Bio: Art Owen is a Professor of Statistics at Stanford University, He has a Batchelor of Mathematics in Statistics and Computer Science from the University of Waterloo and PhD in Statistics from Stanford. He is the inventor of empirical likelihood, a method of likelihood inference that does not require the user to specify a data distribution. He also developed scrambled nets, a form of randomized quasi-Monte Carlo sampling which supplies computable error estimates for QMC while also improving its performance. In addition to empirical likelihood and quasi-Monte Carlo, he works high dimensional transposable style data sets that come up in bioinformatics and Internet applications.
Invited Talk: Gregory J. Ward (Dolby Laboratories, Inc.)
Title: Rendering as the premier tool of human imagination
Abstract: During the past 25 years, computer graphics rendering has become the mainstay of both the design and entertainment worlds. Consumer and professional photography are nearly 100% digital today, with studios pushing for the same in movies. Modern architects and engineers could not perform their jobs without the CAD, simulation, and visualization tools that have computer graphics as a core technology. Special effects are longer "special," since they can be found in nearly every modern production. Our field has gone from a novelty to a staple, surpassing the original goal of realistic rendering to become a part of everyone's reality. Our success has been spectacular, and the impact of that success profound. Ultimately, CG rendering offers a new vehicle for exploration and the highest bandwidth channel for communicating new ideas to others. We will look at a few of the possibilities that CG enables, suggesting how rendering provides the key to imagining and navigating our future as a species.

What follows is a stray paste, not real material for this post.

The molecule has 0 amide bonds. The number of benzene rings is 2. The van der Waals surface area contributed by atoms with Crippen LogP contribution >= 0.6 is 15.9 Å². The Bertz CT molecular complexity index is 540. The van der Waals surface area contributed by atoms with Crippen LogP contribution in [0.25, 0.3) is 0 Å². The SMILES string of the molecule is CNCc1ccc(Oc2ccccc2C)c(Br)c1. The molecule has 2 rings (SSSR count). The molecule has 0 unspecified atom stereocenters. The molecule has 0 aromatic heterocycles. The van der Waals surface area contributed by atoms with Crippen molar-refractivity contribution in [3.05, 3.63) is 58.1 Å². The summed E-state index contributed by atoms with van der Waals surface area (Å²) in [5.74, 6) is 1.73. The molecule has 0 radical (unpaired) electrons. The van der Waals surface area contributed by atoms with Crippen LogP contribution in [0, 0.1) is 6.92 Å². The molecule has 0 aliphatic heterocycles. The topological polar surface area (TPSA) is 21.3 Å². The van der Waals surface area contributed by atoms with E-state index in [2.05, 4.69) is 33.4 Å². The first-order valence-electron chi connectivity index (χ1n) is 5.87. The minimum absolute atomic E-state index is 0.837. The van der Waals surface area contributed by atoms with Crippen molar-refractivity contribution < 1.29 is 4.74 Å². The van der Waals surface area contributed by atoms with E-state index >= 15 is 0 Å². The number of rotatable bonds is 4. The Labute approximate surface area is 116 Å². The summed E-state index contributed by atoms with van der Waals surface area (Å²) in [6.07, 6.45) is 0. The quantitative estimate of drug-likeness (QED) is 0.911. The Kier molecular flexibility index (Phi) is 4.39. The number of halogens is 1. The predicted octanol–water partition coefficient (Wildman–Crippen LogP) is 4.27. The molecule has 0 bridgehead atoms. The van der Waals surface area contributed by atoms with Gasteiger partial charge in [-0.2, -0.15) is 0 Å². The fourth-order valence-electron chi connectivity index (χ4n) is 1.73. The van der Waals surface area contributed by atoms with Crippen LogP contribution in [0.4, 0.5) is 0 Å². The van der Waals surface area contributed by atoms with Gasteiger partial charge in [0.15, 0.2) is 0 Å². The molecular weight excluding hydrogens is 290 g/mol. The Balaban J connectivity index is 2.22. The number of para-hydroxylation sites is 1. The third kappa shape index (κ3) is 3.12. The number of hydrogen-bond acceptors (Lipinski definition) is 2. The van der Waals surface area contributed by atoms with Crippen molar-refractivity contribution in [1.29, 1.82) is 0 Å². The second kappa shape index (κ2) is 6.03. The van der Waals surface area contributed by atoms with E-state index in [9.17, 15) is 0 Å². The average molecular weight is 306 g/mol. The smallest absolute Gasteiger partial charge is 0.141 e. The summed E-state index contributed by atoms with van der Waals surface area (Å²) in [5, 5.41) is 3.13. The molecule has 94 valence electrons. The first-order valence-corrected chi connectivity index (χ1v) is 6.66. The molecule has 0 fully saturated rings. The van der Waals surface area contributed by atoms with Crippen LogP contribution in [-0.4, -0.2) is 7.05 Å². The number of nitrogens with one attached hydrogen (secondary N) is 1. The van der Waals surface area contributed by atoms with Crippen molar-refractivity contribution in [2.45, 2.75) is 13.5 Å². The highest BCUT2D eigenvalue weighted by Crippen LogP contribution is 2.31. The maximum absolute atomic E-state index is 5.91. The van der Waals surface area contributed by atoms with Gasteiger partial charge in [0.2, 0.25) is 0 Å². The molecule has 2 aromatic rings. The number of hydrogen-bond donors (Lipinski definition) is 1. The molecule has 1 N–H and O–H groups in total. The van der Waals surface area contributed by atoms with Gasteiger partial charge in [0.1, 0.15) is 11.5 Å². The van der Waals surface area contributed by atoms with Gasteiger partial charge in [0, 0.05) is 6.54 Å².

Bio: Greg Ward has been involved in 3-D and 2-D computer graphics since 1985, and is the principal author of the widely referenced Radiance lighting simulation and rendering system. His research includes global illumination, reflectance models, high dynamic range image processing and color perception. He has been employed by the Lawrence Berkeley National Laboratory, EPFL Switzerland, SGI, Shutterfly, Exponent, and BrightSide Technologies. Greg holds a bachelor's in Physics from UC Berkeley and a master's in Computer Science from SF State University. He is currently employed by Dolby Laboratories, Inc. and consults for the Lawrence Berkeley National Laboratory.
Session Illustration & Stylization Wednesday 15.15-16.45
Session Chair: George Drettakis
Session GPU rendering Wednesday 17.00-18.00
Session Chair: Samuli Laine
Session Video & Textures Thursday 9:00-10.30
Session Chair: Szymon Ruskinkiewicz
Session Reconstruction & Denoising Thursday 11:30-12.30
Session Chair: Eric Tabellion
Session Sampling Thursday 15.30-17.00
Session Chair: Wenzel Jakob
Session Spectral & Wave rendering Friday 9.00-10.30
Session Chair: Per Christensen
Session Light & Reflectance Friday 11.00-12.30
Session Chair: Greg Ward
Session Visibility Friday 14.00-15.00
Session Chair: Naty Hoffman
Discussion on the future of EGSR, all attendees welcome
The EGSR town hall meeting will be broadcast to the community. If you want to watch, please follow this Youtube live stream: https://www.youtube.com/watch?v=fCjCALaflTE
Google+ users can also follow this event: https://plus.google.com/events/crq0lai22m9baenj41hltta9ja0